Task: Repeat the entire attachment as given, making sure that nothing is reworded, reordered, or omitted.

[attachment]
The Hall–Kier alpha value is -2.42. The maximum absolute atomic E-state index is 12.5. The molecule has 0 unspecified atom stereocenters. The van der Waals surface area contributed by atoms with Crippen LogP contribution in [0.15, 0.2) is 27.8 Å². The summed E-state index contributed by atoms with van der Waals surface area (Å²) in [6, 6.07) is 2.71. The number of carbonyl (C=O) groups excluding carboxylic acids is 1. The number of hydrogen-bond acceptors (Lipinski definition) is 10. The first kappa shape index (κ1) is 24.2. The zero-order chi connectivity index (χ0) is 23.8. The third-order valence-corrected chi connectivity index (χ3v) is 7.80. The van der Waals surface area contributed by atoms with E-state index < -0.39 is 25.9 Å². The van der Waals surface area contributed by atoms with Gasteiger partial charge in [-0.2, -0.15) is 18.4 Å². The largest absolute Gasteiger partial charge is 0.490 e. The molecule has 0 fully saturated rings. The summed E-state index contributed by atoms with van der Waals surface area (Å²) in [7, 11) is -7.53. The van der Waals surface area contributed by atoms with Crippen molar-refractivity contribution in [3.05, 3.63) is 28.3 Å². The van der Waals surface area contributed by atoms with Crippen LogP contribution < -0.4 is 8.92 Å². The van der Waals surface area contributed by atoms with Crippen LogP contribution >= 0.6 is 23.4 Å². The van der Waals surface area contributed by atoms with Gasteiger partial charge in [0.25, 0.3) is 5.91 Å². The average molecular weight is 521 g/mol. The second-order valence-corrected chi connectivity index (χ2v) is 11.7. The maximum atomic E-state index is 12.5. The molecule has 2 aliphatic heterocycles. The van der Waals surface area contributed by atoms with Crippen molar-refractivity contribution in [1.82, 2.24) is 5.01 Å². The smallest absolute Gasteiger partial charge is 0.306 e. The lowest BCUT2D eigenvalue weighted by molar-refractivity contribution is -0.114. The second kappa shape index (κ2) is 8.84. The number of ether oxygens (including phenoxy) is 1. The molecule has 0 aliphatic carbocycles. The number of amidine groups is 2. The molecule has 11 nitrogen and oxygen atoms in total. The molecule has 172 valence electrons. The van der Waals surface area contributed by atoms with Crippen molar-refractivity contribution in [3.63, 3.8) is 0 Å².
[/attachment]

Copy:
The Hall–Kier alpha value is -2.42. The maximum absolute atomic E-state index is 12.5. The molecule has 0 unspecified atom stereocenters. The van der Waals surface area contributed by atoms with Crippen LogP contribution in [0.15, 0.2) is 27.8 Å². The summed E-state index contributed by atoms with van der Waals surface area (Å²) in [6, 6.07) is 2.71. The number of carbonyl (C=O) groups excluding carboxylic acids is 1. The number of hydrogen-bond acceptors (Lipinski definition) is 10. The first kappa shape index (κ1) is 24.2. The zero-order chi connectivity index (χ0) is 23.8. The third-order valence-corrected chi connectivity index (χ3v) is 7.80. The van der Waals surface area contributed by atoms with E-state index < -0.39 is 25.9 Å². The van der Waals surface area contributed by atoms with Gasteiger partial charge in [-0.2, -0.15) is 18.4 Å². The largest absolute Gasteiger partial charge is 0.490 e. The molecule has 0 fully saturated rings. The summed E-state index contributed by atoms with van der Waals surface area (Å²) in [7, 11) is -7.53. The van der Waals surface area contributed by atoms with Crippen molar-refractivity contribution in [3.05, 3.63) is 28.3 Å². The van der Waals surface area contributed by atoms with Crippen LogP contribution < -0.4 is 8.92 Å². The van der Waals surface area contributed by atoms with Crippen LogP contribution >= 0.6 is 23.4 Å². The van der Waals surface area contributed by atoms with Gasteiger partial charge in [0.25, 0.3) is 5.91 Å². The average molecular weight is 521 g/mol. The second-order valence-corrected chi connectivity index (χ2v) is 11.7. The maximum atomic E-state index is 12.5. The molecule has 2 aliphatic heterocycles. The van der Waals surface area contributed by atoms with Crippen molar-refractivity contribution in [1.82, 2.24) is 5.01 Å². The smallest absolute Gasteiger partial charge is 0.306 e. The lowest BCUT2D eigenvalue weighted by molar-refractivity contribution is -0.114. The second kappa shape index (κ2) is 8.84. The number of ether oxygens (including phenoxy) is 1. The molecule has 0 aliphatic carbocycles. The number of amidine groups is 2. The molecule has 11 nitrogen and oxygen atoms in total. The molecule has 172 valence electrons. The van der Waals surface area contributed by atoms with Crippen molar-refractivity contribution in [3.63, 3.8) is 0 Å².